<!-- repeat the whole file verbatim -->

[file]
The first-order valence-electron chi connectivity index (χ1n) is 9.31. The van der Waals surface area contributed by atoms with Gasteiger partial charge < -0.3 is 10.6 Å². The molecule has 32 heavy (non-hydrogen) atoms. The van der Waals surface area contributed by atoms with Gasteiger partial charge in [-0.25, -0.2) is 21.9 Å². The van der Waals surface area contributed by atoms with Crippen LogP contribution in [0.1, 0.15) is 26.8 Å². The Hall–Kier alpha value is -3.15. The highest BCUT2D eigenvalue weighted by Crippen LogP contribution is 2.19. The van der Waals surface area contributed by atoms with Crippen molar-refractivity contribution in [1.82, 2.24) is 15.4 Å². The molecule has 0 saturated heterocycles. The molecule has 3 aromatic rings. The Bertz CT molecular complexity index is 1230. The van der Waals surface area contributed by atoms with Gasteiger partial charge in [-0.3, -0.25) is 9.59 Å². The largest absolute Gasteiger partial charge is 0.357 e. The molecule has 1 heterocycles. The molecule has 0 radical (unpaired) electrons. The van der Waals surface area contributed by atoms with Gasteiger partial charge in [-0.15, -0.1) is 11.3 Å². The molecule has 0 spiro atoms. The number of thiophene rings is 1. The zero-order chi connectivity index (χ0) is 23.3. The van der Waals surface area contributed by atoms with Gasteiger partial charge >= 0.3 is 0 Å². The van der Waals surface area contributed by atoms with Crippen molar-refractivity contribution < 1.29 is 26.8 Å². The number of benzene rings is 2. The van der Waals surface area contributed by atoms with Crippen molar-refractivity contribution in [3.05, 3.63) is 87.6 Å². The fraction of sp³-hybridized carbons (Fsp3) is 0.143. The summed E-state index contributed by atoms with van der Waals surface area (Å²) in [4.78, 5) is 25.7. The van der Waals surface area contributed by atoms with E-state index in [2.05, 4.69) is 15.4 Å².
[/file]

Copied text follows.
The first-order valence-electron chi connectivity index (χ1n) is 9.31. The van der Waals surface area contributed by atoms with Gasteiger partial charge < -0.3 is 10.6 Å². The molecule has 32 heavy (non-hydrogen) atoms. The van der Waals surface area contributed by atoms with Gasteiger partial charge in [-0.25, -0.2) is 21.9 Å². The van der Waals surface area contributed by atoms with Crippen LogP contribution in [0.1, 0.15) is 26.8 Å². The Hall–Kier alpha value is -3.15. The highest BCUT2D eigenvalue weighted by Crippen LogP contribution is 2.19. The van der Waals surface area contributed by atoms with Crippen molar-refractivity contribution in [1.82, 2.24) is 15.4 Å². The molecule has 0 saturated heterocycles. The molecule has 3 aromatic rings. The Bertz CT molecular complexity index is 1230. The van der Waals surface area contributed by atoms with Gasteiger partial charge in [-0.3, -0.25) is 9.59 Å². The largest absolute Gasteiger partial charge is 0.357 e. The molecule has 1 heterocycles. The molecule has 0 radical (unpaired) electrons. The van der Waals surface area contributed by atoms with Gasteiger partial charge in [-0.15, -0.1) is 11.3 Å². The molecule has 0 spiro atoms. The number of thiophene rings is 1. The zero-order chi connectivity index (χ0) is 23.3. The van der Waals surface area contributed by atoms with Gasteiger partial charge >= 0.3 is 0 Å². The van der Waals surface area contributed by atoms with Crippen molar-refractivity contribution < 1.29 is 26.8 Å². The number of benzene rings is 2. The van der Waals surface area contributed by atoms with Crippen molar-refractivity contribution in [3.05, 3.63) is 87.6 Å². The fraction of sp³-hybridized carbons (Fsp3) is 0.143. The summed E-state index contributed by atoms with van der Waals surface area (Å²) in [4.78, 5) is 25.7. The van der Waals surface area contributed by atoms with E-state index in [2.05, 4.69) is 15.4 Å².